This week, the AAP hosted a national conference in San Francisco, where an estimated 10,000 pediatricians met to discuss new children's health recommendations for 2017. Children's screen time, social media and cyberbullying were key points of interest.
Previously the Academy set a general screen time limit: no more than two hours in front of the TV for kids over age 2. Today, in a world surrounded by digital media 24/7, defining screen time is difficult.
"It doesn't make sense to make a blanket statement [of two hours] of screen time anymore," said Dr. Yolanda Reid Chassiakos, lead author of the "Children and Adolescents and Digital Media Technical Report" and assistant professor at UCLA. "For some children, two hours may be too much."
For the new guidelines, the AAP identifies screen time as time spent using digital media for entertainment purposes. Other uses of media, such as online homework, don't count as screen time.
The academy recommends that for children 2 to 5 years of age, screen time should be limited to one hour per day. For kids ages 6 and older, parents can determine the restrictions for time spent using screen, as well as monitor the types of digital media their children use.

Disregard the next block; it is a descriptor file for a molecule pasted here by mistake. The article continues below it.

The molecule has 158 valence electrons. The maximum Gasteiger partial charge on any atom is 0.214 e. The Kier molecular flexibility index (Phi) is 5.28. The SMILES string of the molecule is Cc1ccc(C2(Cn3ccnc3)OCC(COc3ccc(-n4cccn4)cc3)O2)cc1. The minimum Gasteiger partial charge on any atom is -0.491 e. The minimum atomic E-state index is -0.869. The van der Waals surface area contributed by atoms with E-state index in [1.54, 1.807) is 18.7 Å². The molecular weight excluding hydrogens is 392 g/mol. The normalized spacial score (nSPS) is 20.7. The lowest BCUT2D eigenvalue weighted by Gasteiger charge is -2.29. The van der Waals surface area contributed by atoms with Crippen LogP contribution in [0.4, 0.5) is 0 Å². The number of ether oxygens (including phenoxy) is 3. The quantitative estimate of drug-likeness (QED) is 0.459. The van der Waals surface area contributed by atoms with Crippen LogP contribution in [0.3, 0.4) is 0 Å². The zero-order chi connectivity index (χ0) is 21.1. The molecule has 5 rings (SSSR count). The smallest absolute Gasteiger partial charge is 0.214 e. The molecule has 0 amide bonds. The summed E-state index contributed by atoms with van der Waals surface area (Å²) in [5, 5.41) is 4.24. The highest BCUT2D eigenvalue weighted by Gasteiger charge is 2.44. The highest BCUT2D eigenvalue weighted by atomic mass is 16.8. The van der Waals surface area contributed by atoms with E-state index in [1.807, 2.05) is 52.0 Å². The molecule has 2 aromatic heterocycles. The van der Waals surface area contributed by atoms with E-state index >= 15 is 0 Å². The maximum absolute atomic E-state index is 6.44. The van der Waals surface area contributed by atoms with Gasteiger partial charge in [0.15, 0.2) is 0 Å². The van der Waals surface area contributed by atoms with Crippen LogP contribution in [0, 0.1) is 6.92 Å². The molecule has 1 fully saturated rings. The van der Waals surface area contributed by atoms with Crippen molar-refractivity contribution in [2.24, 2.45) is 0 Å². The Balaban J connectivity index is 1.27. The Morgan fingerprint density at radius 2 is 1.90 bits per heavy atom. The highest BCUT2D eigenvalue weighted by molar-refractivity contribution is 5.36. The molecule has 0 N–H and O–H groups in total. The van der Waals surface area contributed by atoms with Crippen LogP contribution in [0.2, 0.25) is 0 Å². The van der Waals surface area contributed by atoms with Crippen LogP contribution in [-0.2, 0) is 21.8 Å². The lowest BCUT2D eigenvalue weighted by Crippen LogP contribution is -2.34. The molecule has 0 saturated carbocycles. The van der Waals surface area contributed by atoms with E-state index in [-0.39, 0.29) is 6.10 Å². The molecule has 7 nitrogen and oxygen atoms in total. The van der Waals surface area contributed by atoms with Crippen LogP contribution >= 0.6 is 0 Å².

Babies are most vulnerable to screens. Infants aged 18 months and younger should not be exposed to any digital media, the academy says.
Infants 18 months and younger: No screen time
For parents with infants, cutting off technology completely can be challenging. But banning screen time for babies is hugely important for brain development and healthy parent-child connections, Chassiakos said.
"The noise and activity of a screen are distracting for a child," she said. Even if the baby isn't directly looking at the screen -- for example, if a mother is nursing her child on the couch while watching TV -- the baby can be overstimulated by the lights and sounds, which may cause distress and sleep problems.
Perhaps most negatively, screen time causes a disconnect between parents and children.
"When a mother is breast-feeding, that is a crucial bonding time," said Chassiakos. The more face-to-face interaction children have with mothers and other adults, especially eye contact, the better for the brain development of infants, she explained.
If parents' attention is fixed on a TV or phone screen, babies are deprived of that attention; and if they are repeatedly neglected in favor of digital media, children may develop behavioral issues in the future, Chassaiakos said.